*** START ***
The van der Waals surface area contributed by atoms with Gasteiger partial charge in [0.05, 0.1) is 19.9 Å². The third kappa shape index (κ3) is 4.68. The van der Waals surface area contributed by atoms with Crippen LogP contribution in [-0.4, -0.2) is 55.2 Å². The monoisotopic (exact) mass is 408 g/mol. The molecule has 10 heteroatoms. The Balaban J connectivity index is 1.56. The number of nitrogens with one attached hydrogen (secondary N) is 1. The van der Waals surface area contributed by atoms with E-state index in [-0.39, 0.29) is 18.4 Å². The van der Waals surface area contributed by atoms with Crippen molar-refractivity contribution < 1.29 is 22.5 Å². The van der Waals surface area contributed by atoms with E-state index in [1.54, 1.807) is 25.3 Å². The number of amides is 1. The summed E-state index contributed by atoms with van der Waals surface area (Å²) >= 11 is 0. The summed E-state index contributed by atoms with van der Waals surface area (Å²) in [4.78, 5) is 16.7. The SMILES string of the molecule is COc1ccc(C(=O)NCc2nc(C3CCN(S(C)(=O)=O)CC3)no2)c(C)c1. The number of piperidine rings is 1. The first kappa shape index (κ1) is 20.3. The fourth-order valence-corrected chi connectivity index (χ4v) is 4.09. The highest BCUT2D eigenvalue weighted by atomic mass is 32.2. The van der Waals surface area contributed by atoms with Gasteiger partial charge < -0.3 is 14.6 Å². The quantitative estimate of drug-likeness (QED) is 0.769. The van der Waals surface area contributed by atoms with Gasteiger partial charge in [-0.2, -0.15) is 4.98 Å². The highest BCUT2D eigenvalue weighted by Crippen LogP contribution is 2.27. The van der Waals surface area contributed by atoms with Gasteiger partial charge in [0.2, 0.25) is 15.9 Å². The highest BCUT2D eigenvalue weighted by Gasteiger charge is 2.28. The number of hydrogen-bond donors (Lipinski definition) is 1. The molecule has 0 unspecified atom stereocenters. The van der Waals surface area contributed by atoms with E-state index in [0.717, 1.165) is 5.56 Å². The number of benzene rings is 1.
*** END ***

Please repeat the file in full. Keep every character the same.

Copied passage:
The van der Waals surface area contributed by atoms with Gasteiger partial charge in [0.05, 0.1) is 19.9 Å². The third kappa shape index (κ3) is 4.68. The van der Waals surface area contributed by atoms with Crippen LogP contribution in [-0.4, -0.2) is 55.2 Å². The monoisotopic (exact) mass is 408 g/mol. The molecule has 10 heteroatoms. The Balaban J connectivity index is 1.56. The number of nitrogens with one attached hydrogen (secondary N) is 1. The van der Waals surface area contributed by atoms with E-state index in [-0.39, 0.29) is 18.4 Å². The van der Waals surface area contributed by atoms with Crippen molar-refractivity contribution < 1.29 is 22.5 Å². The van der Waals surface area contributed by atoms with E-state index in [1.54, 1.807) is 25.3 Å². The number of amides is 1. The summed E-state index contributed by atoms with van der Waals surface area (Å²) >= 11 is 0. The summed E-state index contributed by atoms with van der Waals surface area (Å²) in [4.78, 5) is 16.7. The SMILES string of the molecule is COc1ccc(C(=O)NCc2nc(C3CCN(S(C)(=O)=O)CC3)no2)c(C)c1. The number of piperidine rings is 1. The first kappa shape index (κ1) is 20.3. The fourth-order valence-corrected chi connectivity index (χ4v) is 4.09. The highest BCUT2D eigenvalue weighted by atomic mass is 32.2. The van der Waals surface area contributed by atoms with Gasteiger partial charge < -0.3 is 14.6 Å². The quantitative estimate of drug-likeness (QED) is 0.769. The van der Waals surface area contributed by atoms with Gasteiger partial charge in [-0.2, -0.15) is 4.98 Å². The highest BCUT2D eigenvalue weighted by Crippen LogP contribution is 2.27. The van der Waals surface area contributed by atoms with Gasteiger partial charge in [0.2, 0.25) is 15.9 Å². The highest BCUT2D eigenvalue weighted by Gasteiger charge is 2.28. The number of hydrogen-bond donors (Lipinski definition) is 1. The molecule has 0 unspecified atom stereocenters. The van der Waals surface area contributed by atoms with E-state index in [0.717, 1.165) is 5.56 Å². The number of benzene rings is 1.